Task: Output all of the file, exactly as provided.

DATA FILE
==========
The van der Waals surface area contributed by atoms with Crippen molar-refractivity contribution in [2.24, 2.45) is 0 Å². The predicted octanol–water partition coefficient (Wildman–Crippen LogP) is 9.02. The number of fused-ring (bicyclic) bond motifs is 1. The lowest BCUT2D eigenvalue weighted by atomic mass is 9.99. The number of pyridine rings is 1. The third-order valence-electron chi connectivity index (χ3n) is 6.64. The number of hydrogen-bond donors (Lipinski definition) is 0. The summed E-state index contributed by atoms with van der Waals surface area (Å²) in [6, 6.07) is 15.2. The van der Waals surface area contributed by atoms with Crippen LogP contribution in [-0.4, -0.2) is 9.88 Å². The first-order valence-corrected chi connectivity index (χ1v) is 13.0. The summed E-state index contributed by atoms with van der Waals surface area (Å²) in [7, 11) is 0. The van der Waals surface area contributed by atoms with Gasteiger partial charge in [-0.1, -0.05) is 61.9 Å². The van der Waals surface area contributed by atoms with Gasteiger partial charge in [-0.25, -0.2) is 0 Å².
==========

The van der Waals surface area contributed by atoms with Crippen molar-refractivity contribution in [2.24, 2.45) is 0 Å². The predicted octanol–water partition coefficient (Wildman–Crippen LogP) is 9.02. The number of fused-ring (bicyclic) bond motifs is 1. The lowest BCUT2D eigenvalue weighted by atomic mass is 9.99. The number of pyridine rings is 1. The third-order valence-electron chi connectivity index (χ3n) is 6.64. The number of hydrogen-bond donors (Lipinski definition) is 0. The summed E-state index contributed by atoms with van der Waals surface area (Å²) in [6, 6.07) is 15.2. The van der Waals surface area contributed by atoms with Crippen LogP contribution in [-0.4, -0.2) is 9.88 Å². The first-order valence-corrected chi connectivity index (χ1v) is 13.0. The summed E-state index contributed by atoms with van der Waals surface area (Å²) in [7, 11) is 0. The van der Waals surface area contributed by atoms with Gasteiger partial charge in [-0.1, -0.05) is 61.9 Å². The van der Waals surface area contributed by atoms with Gasteiger partial charge in [-0.25, -0.2) is 0 Å².